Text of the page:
The legal framework under consideration is expected to mirror the offence of failure to prevent bribery in the Bribery Act, and the new law of failure to prevent facilitation of tax evasion, and apply it to a list of crimes, including money laundering, false accounting and fraud. As is the case with facilitation of tax evasion, it would be a defence for the company to show that it had reasonable procedures in place to prevent the crime, or that it was not reasonable to expect the company to have such procedures in place. The UK’s Solicitor General, Robert Buckland MP, recently said that there ‘is a strong case for the creation of a new corporate criminal offence for failing to prevent economic crime’.10
The UK government published a policy paper in September 201711 in which it states its commitment, post-Brexit, to maintaining and developing a partnership with the European Union’s member states with respect to sanctions, to tackle serious and organised crime as well as coordinate on their use as a foreign policy tool. In October 2017, the Sanctions and Anti-Money Laundering Bill (Sanctions Bill) was introduced in Parliament to provide the UK government with the necessary legal powers to implement sanctions post-Brexit, as well as to maintain the existing sanctions regimes, including those imposed through EU law. Currently, the UK’s implementation of sanctions relies heavily upon the European Communities Act 1972 and that legal basis for implementation will no longer be available post-Brexit.
Following Brexit, the framework proposed in the Sanctions Bill will enable the government to impose sanctions where it considers it appropriate, in order:
- to comply with UN and other international obligations;
- in the interests of national security or international peace and security;
- to prevent terrorism; or
- to further its own foreign policy objectives.
The new framework would allow the government to subject a person to sanctions where it has reasonable grounds to suspect that person of being involved in a specified activity. Persons can challenge this designation, including by application for a review by the court. Sanctions regulations are to be reviewed on an annual basis and the designation of an individual is to be reviewed every three years with a positive obligation to revoke or vary the same where there are no longer reasonable grounds to suspect that person is involved in the relevant activity and the government no longer considers it appropriate for that person to be designated.
The framework is intended to ensure continuity and coordination with the UN and other international sanctions regimes, but there may, over time, be divergence between the United Kingdom and its partners, with the United Kingdom adopting a tougher or softer regime than its EU and other partners. This would potentially create additional compliance burdens for businesses operating within the United Kingdom. That in itself would be an incentive for the government to observe sanctions policy continuity with its partners.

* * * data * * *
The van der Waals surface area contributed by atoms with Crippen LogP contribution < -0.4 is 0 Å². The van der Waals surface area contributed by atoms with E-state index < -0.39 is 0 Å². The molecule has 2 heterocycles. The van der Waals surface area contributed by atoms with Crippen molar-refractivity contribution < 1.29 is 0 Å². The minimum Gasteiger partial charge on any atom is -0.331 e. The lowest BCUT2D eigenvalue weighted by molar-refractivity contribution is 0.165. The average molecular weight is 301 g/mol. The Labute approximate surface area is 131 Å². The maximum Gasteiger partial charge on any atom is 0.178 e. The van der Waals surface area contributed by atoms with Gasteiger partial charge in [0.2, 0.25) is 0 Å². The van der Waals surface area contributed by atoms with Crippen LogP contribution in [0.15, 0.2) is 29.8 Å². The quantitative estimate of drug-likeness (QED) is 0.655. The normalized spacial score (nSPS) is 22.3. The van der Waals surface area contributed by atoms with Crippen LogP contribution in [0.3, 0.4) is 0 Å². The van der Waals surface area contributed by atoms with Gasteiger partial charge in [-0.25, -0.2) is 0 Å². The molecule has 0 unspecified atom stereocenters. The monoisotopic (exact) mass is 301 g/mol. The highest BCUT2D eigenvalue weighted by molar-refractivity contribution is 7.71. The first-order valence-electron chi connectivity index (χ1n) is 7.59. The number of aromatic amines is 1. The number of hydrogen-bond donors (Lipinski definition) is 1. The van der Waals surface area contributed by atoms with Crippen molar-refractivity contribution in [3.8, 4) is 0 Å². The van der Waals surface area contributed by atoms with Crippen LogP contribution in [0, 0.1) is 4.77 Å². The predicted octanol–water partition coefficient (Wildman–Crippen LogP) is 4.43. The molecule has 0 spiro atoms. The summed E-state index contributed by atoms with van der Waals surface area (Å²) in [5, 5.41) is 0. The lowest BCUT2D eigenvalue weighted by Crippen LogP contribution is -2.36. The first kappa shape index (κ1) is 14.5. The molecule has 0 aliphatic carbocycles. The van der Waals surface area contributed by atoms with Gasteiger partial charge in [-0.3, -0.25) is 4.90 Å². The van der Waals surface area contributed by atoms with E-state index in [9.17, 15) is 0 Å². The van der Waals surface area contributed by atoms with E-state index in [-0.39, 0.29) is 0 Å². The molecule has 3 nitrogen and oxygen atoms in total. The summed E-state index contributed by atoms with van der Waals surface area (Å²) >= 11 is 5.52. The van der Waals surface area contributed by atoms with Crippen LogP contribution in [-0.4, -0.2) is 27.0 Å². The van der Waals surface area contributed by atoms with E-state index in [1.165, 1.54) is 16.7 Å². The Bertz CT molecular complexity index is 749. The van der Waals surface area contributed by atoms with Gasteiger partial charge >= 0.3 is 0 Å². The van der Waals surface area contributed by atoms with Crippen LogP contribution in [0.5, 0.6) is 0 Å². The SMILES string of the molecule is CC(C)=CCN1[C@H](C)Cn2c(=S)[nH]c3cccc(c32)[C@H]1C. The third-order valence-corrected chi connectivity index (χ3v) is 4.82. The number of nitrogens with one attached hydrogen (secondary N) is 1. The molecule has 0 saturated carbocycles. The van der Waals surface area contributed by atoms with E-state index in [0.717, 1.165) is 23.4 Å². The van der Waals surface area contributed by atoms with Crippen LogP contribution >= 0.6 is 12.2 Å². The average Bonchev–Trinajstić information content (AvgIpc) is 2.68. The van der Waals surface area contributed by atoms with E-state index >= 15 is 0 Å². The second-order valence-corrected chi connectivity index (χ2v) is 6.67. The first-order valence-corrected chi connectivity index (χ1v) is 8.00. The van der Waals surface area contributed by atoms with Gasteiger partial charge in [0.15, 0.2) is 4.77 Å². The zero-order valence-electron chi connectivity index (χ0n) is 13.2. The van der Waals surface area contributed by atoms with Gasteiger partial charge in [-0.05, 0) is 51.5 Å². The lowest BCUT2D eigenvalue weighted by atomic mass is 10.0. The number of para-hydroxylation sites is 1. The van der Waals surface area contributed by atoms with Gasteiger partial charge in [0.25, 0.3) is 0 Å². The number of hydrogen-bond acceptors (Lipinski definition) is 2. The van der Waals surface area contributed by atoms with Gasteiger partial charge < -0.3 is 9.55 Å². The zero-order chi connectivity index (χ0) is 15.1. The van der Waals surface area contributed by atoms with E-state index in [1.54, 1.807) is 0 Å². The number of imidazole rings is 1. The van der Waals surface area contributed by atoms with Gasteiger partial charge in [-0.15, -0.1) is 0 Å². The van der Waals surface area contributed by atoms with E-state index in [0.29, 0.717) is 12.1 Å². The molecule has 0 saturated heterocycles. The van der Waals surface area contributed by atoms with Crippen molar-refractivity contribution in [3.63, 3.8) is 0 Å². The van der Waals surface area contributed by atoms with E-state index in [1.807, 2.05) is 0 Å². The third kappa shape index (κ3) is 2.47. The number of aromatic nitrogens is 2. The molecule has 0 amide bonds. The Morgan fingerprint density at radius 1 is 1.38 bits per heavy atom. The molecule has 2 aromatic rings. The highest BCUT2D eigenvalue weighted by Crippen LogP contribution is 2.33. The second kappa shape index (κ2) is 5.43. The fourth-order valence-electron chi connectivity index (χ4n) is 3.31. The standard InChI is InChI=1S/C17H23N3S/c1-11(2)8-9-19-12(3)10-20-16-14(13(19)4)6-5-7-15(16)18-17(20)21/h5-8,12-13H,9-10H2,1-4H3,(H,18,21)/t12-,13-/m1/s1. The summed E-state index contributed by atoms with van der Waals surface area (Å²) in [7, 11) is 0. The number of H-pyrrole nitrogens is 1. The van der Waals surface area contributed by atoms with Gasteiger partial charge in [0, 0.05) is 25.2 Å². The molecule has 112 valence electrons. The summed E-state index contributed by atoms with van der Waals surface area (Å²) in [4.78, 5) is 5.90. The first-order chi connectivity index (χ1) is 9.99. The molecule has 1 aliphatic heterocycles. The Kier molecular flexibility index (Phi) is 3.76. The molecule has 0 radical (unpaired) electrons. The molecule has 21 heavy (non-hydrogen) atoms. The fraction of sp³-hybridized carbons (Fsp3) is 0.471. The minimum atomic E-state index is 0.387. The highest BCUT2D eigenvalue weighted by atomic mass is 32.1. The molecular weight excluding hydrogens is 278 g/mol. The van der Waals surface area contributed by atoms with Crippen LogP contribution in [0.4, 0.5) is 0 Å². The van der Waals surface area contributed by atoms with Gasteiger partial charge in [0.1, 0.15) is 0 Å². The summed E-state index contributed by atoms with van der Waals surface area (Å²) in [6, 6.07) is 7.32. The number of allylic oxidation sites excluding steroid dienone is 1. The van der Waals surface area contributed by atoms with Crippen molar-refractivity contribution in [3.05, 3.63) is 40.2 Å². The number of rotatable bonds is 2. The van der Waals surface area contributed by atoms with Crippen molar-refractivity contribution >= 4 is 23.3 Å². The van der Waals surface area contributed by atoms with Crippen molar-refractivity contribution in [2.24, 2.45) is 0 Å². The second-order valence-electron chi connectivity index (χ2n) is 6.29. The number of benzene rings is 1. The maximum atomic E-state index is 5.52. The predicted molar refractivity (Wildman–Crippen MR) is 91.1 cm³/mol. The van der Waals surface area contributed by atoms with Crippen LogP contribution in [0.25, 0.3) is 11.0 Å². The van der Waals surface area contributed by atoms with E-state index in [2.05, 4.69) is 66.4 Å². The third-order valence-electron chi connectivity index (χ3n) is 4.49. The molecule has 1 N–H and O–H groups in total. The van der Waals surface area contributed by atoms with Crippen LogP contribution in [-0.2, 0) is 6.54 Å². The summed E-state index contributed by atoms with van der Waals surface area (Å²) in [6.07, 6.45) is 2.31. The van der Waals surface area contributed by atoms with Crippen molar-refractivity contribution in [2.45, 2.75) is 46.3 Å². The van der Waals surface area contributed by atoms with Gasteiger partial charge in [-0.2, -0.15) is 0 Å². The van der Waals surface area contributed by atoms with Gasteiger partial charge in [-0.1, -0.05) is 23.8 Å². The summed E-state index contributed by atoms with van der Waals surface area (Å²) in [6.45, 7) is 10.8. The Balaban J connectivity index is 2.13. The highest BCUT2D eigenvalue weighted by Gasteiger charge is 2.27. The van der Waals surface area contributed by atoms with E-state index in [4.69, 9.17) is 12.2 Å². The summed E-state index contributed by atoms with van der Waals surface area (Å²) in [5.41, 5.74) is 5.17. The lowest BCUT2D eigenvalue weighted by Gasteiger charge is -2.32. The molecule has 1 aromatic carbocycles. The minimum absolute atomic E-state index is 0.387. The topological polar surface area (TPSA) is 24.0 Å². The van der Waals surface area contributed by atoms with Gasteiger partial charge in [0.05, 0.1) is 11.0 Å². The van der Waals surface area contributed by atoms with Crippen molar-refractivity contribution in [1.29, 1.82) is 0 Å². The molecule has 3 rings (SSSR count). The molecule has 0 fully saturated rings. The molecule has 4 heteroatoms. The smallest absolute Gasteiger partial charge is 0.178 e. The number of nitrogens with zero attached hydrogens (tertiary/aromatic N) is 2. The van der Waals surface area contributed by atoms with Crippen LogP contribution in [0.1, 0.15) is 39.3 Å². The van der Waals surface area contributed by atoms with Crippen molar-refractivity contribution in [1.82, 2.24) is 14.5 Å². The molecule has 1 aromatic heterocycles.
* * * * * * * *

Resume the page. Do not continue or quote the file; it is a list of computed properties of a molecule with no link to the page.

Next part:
Governments of other European countries have continued to adopt US-style approaches to targeting money launderers and its facilitators.
As noted above, all 28 EU member states were required to transpose 4MLD into national law by 26 June 2017. It was reported12 shortly after this date that the EU Justice Commissioner had contacted 17 member states expressing concern about their failure to meet the deadline fully. 4MLD was implemented by the deadline in the United Kingdom, France, Germany, Italy, Spain, Slovenia, Sweden, Austria, Belgium, Czech Republic and Croatia. 5MLD has also progressed through the EU institutions. Political agreement on 5MLD was reached in December 2017 between the European Parliament and Commission and it is to be adopted by the European Parliament in April of this year, with the European Commission expected to approve it later this year, following which an 18-month period will run before implementation by member states. The new directive will tackle a number of areas, including stronger EDD for customers from high-risk countries, greater intra-EU information sharing, national registers of current accounts (visible only by the authorities), efforts to minimise the use of anonymous payments through pre-paid debit cards and extending the scope of AML regulation to virtual currencies, tax-related services and works of art.
The European Parliament PANA Committee, established after the Panama Papers leak of 2016, published its final report in November 2017, which included the following recommendations:
- publication of national bank account registers and of statistics of transactions with tax havens and high-risk countries;
- publication of country-by-country reports for large companies;
- prohibition of commercial dealings with legal structures in tax havens where the beneficial owners cannot be identified;